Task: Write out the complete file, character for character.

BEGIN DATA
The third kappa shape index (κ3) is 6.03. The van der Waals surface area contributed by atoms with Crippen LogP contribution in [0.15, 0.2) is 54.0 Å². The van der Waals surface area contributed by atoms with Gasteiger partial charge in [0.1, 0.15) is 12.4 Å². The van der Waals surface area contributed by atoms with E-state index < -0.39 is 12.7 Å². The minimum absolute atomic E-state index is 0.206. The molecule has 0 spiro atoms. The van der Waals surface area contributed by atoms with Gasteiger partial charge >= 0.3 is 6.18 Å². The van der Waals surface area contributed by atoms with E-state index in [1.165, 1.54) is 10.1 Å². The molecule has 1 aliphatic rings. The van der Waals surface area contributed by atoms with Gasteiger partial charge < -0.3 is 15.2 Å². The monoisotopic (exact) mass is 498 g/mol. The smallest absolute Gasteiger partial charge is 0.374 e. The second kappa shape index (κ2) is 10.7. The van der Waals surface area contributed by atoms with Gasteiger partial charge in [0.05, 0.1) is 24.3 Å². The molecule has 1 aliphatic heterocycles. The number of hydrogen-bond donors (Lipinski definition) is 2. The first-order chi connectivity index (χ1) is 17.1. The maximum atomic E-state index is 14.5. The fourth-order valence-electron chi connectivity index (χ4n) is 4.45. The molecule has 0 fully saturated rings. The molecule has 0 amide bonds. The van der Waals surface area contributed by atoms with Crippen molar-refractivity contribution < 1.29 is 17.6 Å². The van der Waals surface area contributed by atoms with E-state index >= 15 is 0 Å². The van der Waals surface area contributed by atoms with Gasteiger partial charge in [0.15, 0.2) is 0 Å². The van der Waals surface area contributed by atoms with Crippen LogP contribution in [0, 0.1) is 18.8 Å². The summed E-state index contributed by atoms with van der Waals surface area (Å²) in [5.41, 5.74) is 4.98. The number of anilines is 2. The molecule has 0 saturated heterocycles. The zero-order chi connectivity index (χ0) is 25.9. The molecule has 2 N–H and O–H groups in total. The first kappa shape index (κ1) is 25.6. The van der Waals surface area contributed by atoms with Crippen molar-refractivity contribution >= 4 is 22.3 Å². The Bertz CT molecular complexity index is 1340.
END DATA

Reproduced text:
The third kappa shape index (κ3) is 6.03. The van der Waals surface area contributed by atoms with Crippen LogP contribution in [0.15, 0.2) is 54.0 Å². The van der Waals surface area contributed by atoms with Gasteiger partial charge in [0.1, 0.15) is 12.4 Å². The van der Waals surface area contributed by atoms with E-state index < -0.39 is 12.7 Å². The minimum absolute atomic E-state index is 0.206. The molecule has 0 spiro atoms. The van der Waals surface area contributed by atoms with Gasteiger partial charge >= 0.3 is 6.18 Å². The van der Waals surface area contributed by atoms with E-state index in [1.165, 1.54) is 10.1 Å². The molecule has 1 aliphatic rings. The van der Waals surface area contributed by atoms with Gasteiger partial charge < -0.3 is 15.2 Å². The monoisotopic (exact) mass is 498 g/mol. The smallest absolute Gasteiger partial charge is 0.374 e. The second kappa shape index (κ2) is 10.7. The van der Waals surface area contributed by atoms with Gasteiger partial charge in [0.05, 0.1) is 24.3 Å². The molecule has 1 aliphatic heterocycles. The number of hydrogen-bond donors (Lipinski definition) is 2. The first-order chi connectivity index (χ1) is 17.1. The maximum atomic E-state index is 14.5. The fourth-order valence-electron chi connectivity index (χ4n) is 4.45. The molecule has 0 fully saturated rings. The molecule has 0 amide bonds. The van der Waals surface area contributed by atoms with Crippen molar-refractivity contribution < 1.29 is 17.6 Å². The van der Waals surface area contributed by atoms with E-state index >= 15 is 0 Å². The van der Waals surface area contributed by atoms with Gasteiger partial charge in [0.15, 0.2) is 0 Å². The van der Waals surface area contributed by atoms with Crippen LogP contribution in [0, 0.1) is 18.8 Å². The summed E-state index contributed by atoms with van der Waals surface area (Å²) in [5.41, 5.74) is 4.98. The number of anilines is 2. The molecule has 0 saturated heterocycles. The zero-order chi connectivity index (χ0) is 25.9. The molecule has 2 N–H and O–H groups in total. The first kappa shape index (κ1) is 25.6. The van der Waals surface area contributed by atoms with Crippen molar-refractivity contribution >= 4 is 22.3 Å². The Bertz CT molecular complexity index is 1340.